Bor­row­ers re­turn to the land mar­ket as lenders loosen the purse strings

Irish Independent - Farming - - PROPERTY - JIM O’BRIEN

BOR­ROW­ERS are re­turn­ing to a land mar­ket which has been dom­i­nated in re­cent years by cash buy­ers.

That’s the ver­dict from Clive Ka­vanagh of Jor­dan Auc­tion­eers in his re­view of 2018 land sales.

“Un­til 2016 about 80pc of land sales trans­acted by Jor­dans in­volved cash buy­ers. In 2017 and 2018 we es­ti­mate this per­cent­age to be less than 40pc. Cus­tomers tell us that while bank lend­ing has im­proved this is largely to cus­tomers with very strong en­ter­prises, low debt lev­els and with firm busi­ness plans.”

De­scrib­ing 2018 as ‘dif­fi­cult’ Mr Ka­vanagh says that Jor­dans ex­pe­ri­enced a slow start to the sea­son due to a com­bi­na­tion of ad­verse weather con­di­tions.

This meant that land sales were de­layed from the tra­di­tional start­ing time of March and April to May and June

“In ad­di­tion to this the fod­der cri­sis meant both buy­ers and sell­ers were more fo­cussed on day to day sur­vival than mak­ing key long term de­ci­sions,” Mr Ka­vanagh said.

In the cur­rent land mar­ket smaller parcels are very much de­pen­dent on lo­cal in­ter­est and are hard to sell “un­less you have a num­ber of ad­join­ing farm­ers who are look­ing to ex­pand and will­ing to bid against each other,” the re­port stated.

Larger farms can of­ten be eas­ier to sell as cus­tomers are will­ing to re­lo­cate if the prop­erty and the price are right. In this re­gard Mr Ka­vanagh says qual­ity is key, “con­sid­er­ing the num­ber of bad win­ters and sum­mers ex­pe­ri­enced in re­cent times sell­ing poor or mar­ginal land is prov­ing dif­fi­cult.”

While there were some in­di­ca­tions dur­ing the year that busi­ness peo­ple were be­gin­ning to come back to the land mar­ket,

Mr Ka­vanagh’s re­port sug­gests that the type of non-farm­ing buyer who drove land sales in the days of the Tiger is not a player in the cur­rent mar­ket.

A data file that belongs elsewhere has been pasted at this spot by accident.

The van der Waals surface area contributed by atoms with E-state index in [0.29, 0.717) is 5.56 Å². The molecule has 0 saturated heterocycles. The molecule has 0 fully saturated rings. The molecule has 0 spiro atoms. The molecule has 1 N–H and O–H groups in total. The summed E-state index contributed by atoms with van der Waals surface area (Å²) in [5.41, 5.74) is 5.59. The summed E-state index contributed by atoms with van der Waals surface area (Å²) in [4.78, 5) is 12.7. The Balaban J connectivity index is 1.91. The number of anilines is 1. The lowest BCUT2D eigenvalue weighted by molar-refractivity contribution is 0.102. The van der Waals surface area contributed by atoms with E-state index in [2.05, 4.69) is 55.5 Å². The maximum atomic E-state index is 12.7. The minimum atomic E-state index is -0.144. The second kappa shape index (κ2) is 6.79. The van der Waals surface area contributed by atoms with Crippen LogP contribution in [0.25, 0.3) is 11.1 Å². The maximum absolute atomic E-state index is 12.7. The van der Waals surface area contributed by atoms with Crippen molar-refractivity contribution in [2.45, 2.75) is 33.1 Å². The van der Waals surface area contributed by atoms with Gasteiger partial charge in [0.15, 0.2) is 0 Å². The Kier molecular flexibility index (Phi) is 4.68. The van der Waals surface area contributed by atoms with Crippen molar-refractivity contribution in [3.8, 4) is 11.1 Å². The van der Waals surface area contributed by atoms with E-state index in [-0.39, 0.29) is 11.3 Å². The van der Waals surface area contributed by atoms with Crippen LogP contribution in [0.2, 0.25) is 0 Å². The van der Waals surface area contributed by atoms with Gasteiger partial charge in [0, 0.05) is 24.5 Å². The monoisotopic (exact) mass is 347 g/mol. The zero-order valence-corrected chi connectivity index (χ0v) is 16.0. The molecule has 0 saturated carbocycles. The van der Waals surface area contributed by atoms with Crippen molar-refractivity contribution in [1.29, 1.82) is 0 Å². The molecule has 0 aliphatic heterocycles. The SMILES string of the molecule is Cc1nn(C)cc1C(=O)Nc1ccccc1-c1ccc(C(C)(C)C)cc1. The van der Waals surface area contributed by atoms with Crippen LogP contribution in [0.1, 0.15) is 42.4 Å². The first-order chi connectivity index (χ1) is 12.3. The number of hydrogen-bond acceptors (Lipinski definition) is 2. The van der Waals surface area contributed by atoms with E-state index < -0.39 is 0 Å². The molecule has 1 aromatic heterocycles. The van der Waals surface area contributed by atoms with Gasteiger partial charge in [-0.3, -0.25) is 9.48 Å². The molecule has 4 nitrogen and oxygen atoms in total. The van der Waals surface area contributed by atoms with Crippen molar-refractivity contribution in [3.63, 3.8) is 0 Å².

The builders and de­vel­op­ers of the boom years who had come from farm­ing en­ter­prises and wanted to buy land as soon as they had made some money are no longer around.

‘Love of the land’

Ac­cord­ing to the Jor­dan re­port the new gen­er­a­tion of busi­ness peo­ple has a clear fo­cus on as­set re­turn and com­mer­cial vi­a­bil­ity.

“The pur­chase of farm­land never stacks [up] on this ba­sis and the ‘love of the land’ does not carry the weight of old “Mr Ka­vanagh said.

Dairy farm­ers are among the big play­ers in the land mar­ket, ac­cord­ing to the re­port, and the con­sol­i­da­tion of dairy farm­ers is a key driver as dairy farm­ers seek to buy ad­ja­cent land parcels and off-load out farms.

Ac­cord­ing to Mr Ka­vanagh, tillage and beef farm­ers re­main ret­i­cent about buy­ing land, how­ever, the re­port says the land mar­ket is still ac­tive in tra­di­tional tillage ar­eas.

“In stronger tillage ar­eas such as south Kil­dare the ap­petite still re­mains to ex­pand where many farms have been built over gen­er­a­tions and ex­ist­ing debt lev­els are low. This gives them the po­ten­tial to raise the nec­es­sary cap­i­tal if re­quired,” the re­port said.

Look­ing ahead, the re­port points to Brexit as a real con­cern, and the great­est threat it poses at the mo­ment lies in the un­cer­tainty it gen­er­ates.

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